writer’s soul: yes, the dor yeshorim can be retrieved with a social security number. BUT they are soooo not happy about it that they told me that they couldn’t guarantee that it was in fact the correct number. That is their disclaimer. That is their legal right, to make a disclaimer. I am confident, though, that the DY number that we used while my son was dating was in fact the correct number. Because I gave them the correct SS# (I also had a cancelled check somewhere with the number, but that was actually harder to locate in my not such great record keeping system). No sakana. If we were concerned about sakana, then we would go to a lab and find out our own carrier status and proceed accordingly. But heck, then that would defeat the purpose of DY. The only reason that we do DY is because this is what the gedolim said we should do. As pointed out, if one has gotten this info from other sources, then one cannot participate in the DY program. Calm down, writer’s soul, no worries!
My son lost his DY number. We were able to submit his Soc Security number and get a his DY number. BUT DY was adamant that they could not absolutely guarantee that the number that they gave us was in fact his correct DY number (even with the social). The only way to guarantee that it would be the correct DY number would be to have the blood work done again and a new number issued. That’s what we were told 4 years ago….don’t know if something has changed since.
Fasman Yeshiva High School, Skokie, suburb of Chicago. Small school, WARM and understanding, very savvy hanhala. Diverse student body. Extracurriculars….and lots more.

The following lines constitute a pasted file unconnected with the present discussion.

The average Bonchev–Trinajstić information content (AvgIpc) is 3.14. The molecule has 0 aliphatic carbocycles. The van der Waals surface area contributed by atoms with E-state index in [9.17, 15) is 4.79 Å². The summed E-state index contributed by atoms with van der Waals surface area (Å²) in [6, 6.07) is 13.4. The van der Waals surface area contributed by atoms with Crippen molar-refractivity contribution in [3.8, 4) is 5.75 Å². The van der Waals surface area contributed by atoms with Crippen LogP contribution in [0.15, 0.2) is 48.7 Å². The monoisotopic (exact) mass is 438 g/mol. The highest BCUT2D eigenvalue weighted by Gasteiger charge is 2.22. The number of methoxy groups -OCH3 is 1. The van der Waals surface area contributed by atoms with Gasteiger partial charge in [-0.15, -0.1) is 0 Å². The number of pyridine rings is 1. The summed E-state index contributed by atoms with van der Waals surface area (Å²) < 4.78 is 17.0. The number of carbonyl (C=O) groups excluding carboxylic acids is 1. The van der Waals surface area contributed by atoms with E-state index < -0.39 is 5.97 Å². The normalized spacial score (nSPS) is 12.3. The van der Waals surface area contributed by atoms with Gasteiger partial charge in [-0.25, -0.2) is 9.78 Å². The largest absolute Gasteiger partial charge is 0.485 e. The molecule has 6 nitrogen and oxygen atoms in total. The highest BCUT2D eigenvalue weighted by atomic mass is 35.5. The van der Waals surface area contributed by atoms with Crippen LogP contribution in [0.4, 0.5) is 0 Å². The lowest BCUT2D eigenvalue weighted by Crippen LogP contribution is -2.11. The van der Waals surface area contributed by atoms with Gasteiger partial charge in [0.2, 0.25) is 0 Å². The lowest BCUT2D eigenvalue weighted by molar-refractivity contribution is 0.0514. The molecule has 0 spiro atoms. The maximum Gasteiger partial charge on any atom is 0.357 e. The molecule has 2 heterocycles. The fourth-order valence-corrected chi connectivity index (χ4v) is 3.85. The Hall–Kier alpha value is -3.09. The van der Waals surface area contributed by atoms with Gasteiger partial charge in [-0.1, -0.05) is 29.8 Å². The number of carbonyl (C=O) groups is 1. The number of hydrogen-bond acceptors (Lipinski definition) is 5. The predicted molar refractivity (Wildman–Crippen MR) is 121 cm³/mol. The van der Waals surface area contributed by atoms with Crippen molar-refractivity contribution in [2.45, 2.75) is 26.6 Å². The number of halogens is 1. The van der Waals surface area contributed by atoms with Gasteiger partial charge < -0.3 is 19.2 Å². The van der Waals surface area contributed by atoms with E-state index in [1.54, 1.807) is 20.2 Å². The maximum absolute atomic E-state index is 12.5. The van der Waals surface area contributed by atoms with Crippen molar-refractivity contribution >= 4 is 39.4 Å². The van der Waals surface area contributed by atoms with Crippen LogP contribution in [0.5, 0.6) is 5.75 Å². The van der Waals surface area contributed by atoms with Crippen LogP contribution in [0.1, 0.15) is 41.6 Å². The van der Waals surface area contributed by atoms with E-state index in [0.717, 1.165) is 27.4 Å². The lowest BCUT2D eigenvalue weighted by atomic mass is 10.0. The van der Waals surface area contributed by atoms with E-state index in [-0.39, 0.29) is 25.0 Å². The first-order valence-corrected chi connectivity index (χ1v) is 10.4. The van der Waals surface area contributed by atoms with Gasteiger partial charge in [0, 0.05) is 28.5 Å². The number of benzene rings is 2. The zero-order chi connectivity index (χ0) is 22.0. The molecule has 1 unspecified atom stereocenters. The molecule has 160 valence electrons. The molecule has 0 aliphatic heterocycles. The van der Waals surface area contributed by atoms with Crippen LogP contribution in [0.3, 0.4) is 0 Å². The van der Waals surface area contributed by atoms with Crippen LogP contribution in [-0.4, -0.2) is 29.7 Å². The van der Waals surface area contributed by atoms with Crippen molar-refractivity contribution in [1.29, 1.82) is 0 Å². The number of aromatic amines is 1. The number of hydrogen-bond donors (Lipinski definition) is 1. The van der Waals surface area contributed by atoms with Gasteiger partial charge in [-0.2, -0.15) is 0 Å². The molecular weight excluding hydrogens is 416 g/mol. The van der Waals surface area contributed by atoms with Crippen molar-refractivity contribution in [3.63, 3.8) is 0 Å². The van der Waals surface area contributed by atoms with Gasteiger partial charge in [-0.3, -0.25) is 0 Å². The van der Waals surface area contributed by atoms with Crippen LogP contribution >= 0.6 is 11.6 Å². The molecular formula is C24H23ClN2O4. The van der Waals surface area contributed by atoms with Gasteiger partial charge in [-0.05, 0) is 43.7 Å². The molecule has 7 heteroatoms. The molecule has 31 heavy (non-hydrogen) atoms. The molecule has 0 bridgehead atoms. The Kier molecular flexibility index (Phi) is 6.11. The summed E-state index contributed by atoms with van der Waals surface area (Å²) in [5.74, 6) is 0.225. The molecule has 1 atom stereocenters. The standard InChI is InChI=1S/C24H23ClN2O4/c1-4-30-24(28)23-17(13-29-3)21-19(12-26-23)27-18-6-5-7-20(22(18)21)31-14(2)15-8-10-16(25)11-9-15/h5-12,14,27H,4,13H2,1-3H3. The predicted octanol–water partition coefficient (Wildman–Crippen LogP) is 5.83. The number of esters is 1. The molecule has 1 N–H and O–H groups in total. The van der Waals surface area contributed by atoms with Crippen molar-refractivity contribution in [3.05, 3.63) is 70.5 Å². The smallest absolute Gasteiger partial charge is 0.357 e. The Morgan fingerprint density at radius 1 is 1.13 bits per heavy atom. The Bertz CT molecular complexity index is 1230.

i heard about one in Crown Heights, run by Mrs. Rishe Deutsch. Sorry, I don’t have contact info.
So disappointed. I thought that this was a thread about Dr. Pepper soda.October 22, 2013 11:25 pm at 11:25 pm in reply to: Question for the nashim tzidkaniyos of the Coffee Room #983266
guilty as charged. Many skirts, all black. Some slinky, some not. All black. All the time. BORING but very very practical.Not a middas chassidus or a siman of tzidkus but rather a siman of practicality (black is slimming).
don’t know anything about Keser Chaya, but 4 family members went to Meohr. All were great girls, but with very different personalities and academic records. All had terrific experiences, the year was really special. The place is organized, the staff is on top of things, the girls developed a kesher with many of the staff members and still maintain that Kesher. The school is on the Neve campus. Rabbi Greenwald is an expert mechanech, with many years of experience. I would consider it for my own daughter, but we are going to do seminary in the States (for other reasons). Hatzlacha!